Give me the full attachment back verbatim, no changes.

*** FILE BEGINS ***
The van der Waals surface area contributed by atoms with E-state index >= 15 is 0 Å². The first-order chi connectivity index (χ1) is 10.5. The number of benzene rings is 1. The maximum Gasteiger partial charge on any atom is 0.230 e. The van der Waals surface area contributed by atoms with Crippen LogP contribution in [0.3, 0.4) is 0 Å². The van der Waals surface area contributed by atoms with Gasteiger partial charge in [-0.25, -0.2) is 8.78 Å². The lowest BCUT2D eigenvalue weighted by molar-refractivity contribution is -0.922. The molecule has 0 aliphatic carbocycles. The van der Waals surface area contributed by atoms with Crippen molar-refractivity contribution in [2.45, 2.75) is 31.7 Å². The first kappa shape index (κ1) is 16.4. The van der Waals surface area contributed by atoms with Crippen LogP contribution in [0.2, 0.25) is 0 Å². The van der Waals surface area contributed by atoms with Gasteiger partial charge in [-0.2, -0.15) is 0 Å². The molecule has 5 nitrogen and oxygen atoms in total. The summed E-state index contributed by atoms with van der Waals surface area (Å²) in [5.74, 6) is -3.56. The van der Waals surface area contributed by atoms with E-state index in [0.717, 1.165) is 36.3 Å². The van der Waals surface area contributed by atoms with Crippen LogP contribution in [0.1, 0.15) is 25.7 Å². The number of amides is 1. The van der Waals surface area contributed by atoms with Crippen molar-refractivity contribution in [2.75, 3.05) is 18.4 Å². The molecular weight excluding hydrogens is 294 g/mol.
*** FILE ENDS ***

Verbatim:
The van der Waals surface area contributed by atoms with E-state index >= 15 is 0 Å². The first-order chi connectivity index (χ1) is 10.5. The number of benzene rings is 1. The maximum Gasteiger partial charge on any atom is 0.230 e. The van der Waals surface area contributed by atoms with Crippen LogP contribution in [0.3, 0.4) is 0 Å². The van der Waals surface area contributed by atoms with Gasteiger partial charge in [-0.25, -0.2) is 8.78 Å². The lowest BCUT2D eigenvalue weighted by molar-refractivity contribution is -0.922. The molecule has 0 aliphatic carbocycles. The van der Waals surface area contributed by atoms with Crippen molar-refractivity contribution in [2.45, 2.75) is 31.7 Å². The first kappa shape index (κ1) is 16.4. The van der Waals surface area contributed by atoms with Crippen LogP contribution in [0.2, 0.25) is 0 Å². The van der Waals surface area contributed by atoms with Gasteiger partial charge in [-0.2, -0.15) is 0 Å². The molecule has 5 nitrogen and oxygen atoms in total. The summed E-state index contributed by atoms with van der Waals surface area (Å²) in [5.74, 6) is -3.56. The van der Waals surface area contributed by atoms with E-state index in [0.717, 1.165) is 36.3 Å². The van der Waals surface area contributed by atoms with Crippen LogP contribution in [0.1, 0.15) is 25.7 Å². The number of amides is 1. The van der Waals surface area contributed by atoms with Crippen molar-refractivity contribution in [2.75, 3.05) is 18.4 Å². The molecular weight excluding hydrogens is 294 g/mol.